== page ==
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Several conservative commentators claim America is ideologically a "center-right" country, citing as evidence general election exit polls showing that 22 percent of respondents identify themselves as "liberal," 44 percent as "moderate" and 34 percent as "conservative." But political scientists dispute the reliability of voters' identification with political ideologies, and other polling has found that a strong majority favored the more progressive position on a number of issues.
In a September 7 New York Times column about Gov. Sarah Palin, Bill Kristol wrote: "[S]hould voters be alarmed by a relatively young or inexperienced vice-presidential candidate? No." The column marks at least the second time that Kristol has dismissed questions of Palin's experience since citing in his August 25 Times column the fact that "Palin has been governor for less than two years" as a possible reason for McCain not to pick her.
In his New York Times column, Bill Kristol asserted that many of the Republicans who are "unhappy about John McCain's selection of Sarah Palin" as his vice-presidential running mate are "insiders who highly value -- who overly value -- 'experience.' " However, when he was making the case that Sen. Joe Lieberman could be McCain's best choice for running mate in a column one week earlier, Kristol cited the fact that "Palin has been governor for less than two years" as a possible reason for McCain not to pick her.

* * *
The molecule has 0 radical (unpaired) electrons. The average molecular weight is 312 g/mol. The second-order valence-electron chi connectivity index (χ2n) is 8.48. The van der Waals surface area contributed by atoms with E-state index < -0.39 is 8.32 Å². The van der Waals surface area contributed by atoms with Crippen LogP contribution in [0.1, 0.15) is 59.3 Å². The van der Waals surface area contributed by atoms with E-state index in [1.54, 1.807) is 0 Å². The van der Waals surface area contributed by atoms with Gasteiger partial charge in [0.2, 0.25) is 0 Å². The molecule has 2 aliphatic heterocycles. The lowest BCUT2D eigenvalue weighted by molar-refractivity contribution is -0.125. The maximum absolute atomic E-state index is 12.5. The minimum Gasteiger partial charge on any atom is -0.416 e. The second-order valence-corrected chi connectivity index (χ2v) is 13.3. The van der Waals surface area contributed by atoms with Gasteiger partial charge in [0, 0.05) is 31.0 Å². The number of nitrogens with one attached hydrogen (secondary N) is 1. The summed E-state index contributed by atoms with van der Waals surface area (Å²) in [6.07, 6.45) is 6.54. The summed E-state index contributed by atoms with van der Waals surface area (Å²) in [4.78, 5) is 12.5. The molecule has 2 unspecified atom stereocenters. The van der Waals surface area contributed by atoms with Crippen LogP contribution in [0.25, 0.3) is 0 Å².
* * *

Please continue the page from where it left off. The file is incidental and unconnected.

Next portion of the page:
Bill Kristol characterized Sen. Barack Obama's selection of Sen. Joe Biden to be his running mate as "Obama's imposition of a glass ceiling." But Kristol showed little concern for "gender equity" in the Democratic Party when he said during the primary that "[w]hite women are a problem" and attributed Sen. Hillary Clinton's New Hampshire primary victory to her "pretend[ing] to cry."
On Fox News Sunday, Bill Kristol, who previously declared that "[w]hite women are a problem ... we all live with that," stated of Sen. Hillary Clinton: "She's put behind her the horrible sexism and misogyny the Democratic primary voters demonstrated, which I'm appalled by, personally. Never would have happened in the Republican Party. You know, we're -- Republicans are much more open to strong women."
On Fox News Sunday, Bill Kristol criticized the Supreme Court's decision striking down portions of the Military Commissions Act of 2006 (MCA) and suggested that fears about that law's denial of the writ of habeas corpus were overblown because "American citizens ... and anyone arrested in this country [have] a right to habeas corpus." But contrary to Kristol's suggestion, the MCA explicitly denied habeas rights to noncitizens, regardless of where that person is detained.
On Fox News Sunday, Bill Kristol falsely claimed that Sens. Hillary Clinton and Barack Obama "didn't denounce MoveOn.org when they ran the 'General Betray Us' ad when General [David] Petraeus was testifying before Congress." In fact, both Clinton and Obama voted for an amendment in September 2007 that condemned the ad. Additionally, Clinton stated at the time, "I am an admirer of General Petraeus, as I've said on numerous occasions. I don't condone it, and I joined in voting for a resolution that condemned such attacks."